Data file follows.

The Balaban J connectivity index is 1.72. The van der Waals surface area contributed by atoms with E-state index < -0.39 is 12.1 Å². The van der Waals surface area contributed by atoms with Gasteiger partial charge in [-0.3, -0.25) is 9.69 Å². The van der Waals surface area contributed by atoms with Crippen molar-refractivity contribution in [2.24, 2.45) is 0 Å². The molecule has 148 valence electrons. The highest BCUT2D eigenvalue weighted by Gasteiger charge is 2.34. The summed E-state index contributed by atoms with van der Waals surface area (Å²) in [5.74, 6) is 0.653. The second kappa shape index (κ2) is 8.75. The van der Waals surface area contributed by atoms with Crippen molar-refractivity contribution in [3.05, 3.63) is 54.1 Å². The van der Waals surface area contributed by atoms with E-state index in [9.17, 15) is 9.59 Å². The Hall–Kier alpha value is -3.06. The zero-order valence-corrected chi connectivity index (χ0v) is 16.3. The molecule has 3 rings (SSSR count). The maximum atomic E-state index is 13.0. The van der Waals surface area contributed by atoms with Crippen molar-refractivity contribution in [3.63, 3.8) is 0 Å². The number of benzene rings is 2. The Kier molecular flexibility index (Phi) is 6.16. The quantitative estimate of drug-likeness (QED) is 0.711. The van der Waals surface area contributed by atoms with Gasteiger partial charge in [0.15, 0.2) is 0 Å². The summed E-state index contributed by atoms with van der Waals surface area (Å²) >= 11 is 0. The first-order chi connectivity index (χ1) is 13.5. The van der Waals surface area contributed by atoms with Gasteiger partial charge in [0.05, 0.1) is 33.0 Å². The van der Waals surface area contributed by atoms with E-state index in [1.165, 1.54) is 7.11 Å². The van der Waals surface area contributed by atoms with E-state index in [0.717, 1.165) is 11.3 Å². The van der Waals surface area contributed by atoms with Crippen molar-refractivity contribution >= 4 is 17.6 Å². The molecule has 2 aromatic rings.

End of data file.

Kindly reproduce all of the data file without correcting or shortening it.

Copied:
The Balaban J connectivity index is 1.72. The van der Waals surface area contributed by atoms with E-state index < -0.39 is 12.1 Å². The van der Waals surface area contributed by atoms with Gasteiger partial charge in [-0.3, -0.25) is 9.69 Å². The van der Waals surface area contributed by atoms with Crippen molar-refractivity contribution in [2.24, 2.45) is 0 Å². The molecule has 148 valence electrons. The highest BCUT2D eigenvalue weighted by Gasteiger charge is 2.34. The summed E-state index contributed by atoms with van der Waals surface area (Å²) in [5.74, 6) is 0.653. The second kappa shape index (κ2) is 8.75. The van der Waals surface area contributed by atoms with Crippen molar-refractivity contribution in [3.05, 3.63) is 54.1 Å². The van der Waals surface area contributed by atoms with E-state index in [9.17, 15) is 9.59 Å². The Hall–Kier alpha value is -3.06. The zero-order valence-corrected chi connectivity index (χ0v) is 16.3. The molecule has 3 rings (SSSR count). The maximum atomic E-state index is 13.0. The van der Waals surface area contributed by atoms with Crippen molar-refractivity contribution in [3.63, 3.8) is 0 Å². The number of benzene rings is 2. The Kier molecular flexibility index (Phi) is 6.16. The quantitative estimate of drug-likeness (QED) is 0.711. The van der Waals surface area contributed by atoms with Gasteiger partial charge in [0.15, 0.2) is 0 Å². The summed E-state index contributed by atoms with van der Waals surface area (Å²) >= 11 is 0. The first-order chi connectivity index (χ1) is 13.5. The van der Waals surface area contributed by atoms with Gasteiger partial charge in [0.05, 0.1) is 33.0 Å². The van der Waals surface area contributed by atoms with E-state index in [1.165, 1.54) is 7.11 Å². The van der Waals surface area contributed by atoms with E-state index in [0.717, 1.165) is 11.3 Å². The van der Waals surface area contributed by atoms with Crippen molar-refractivity contribution >= 4 is 17.6 Å². The molecule has 2 aromatic rings.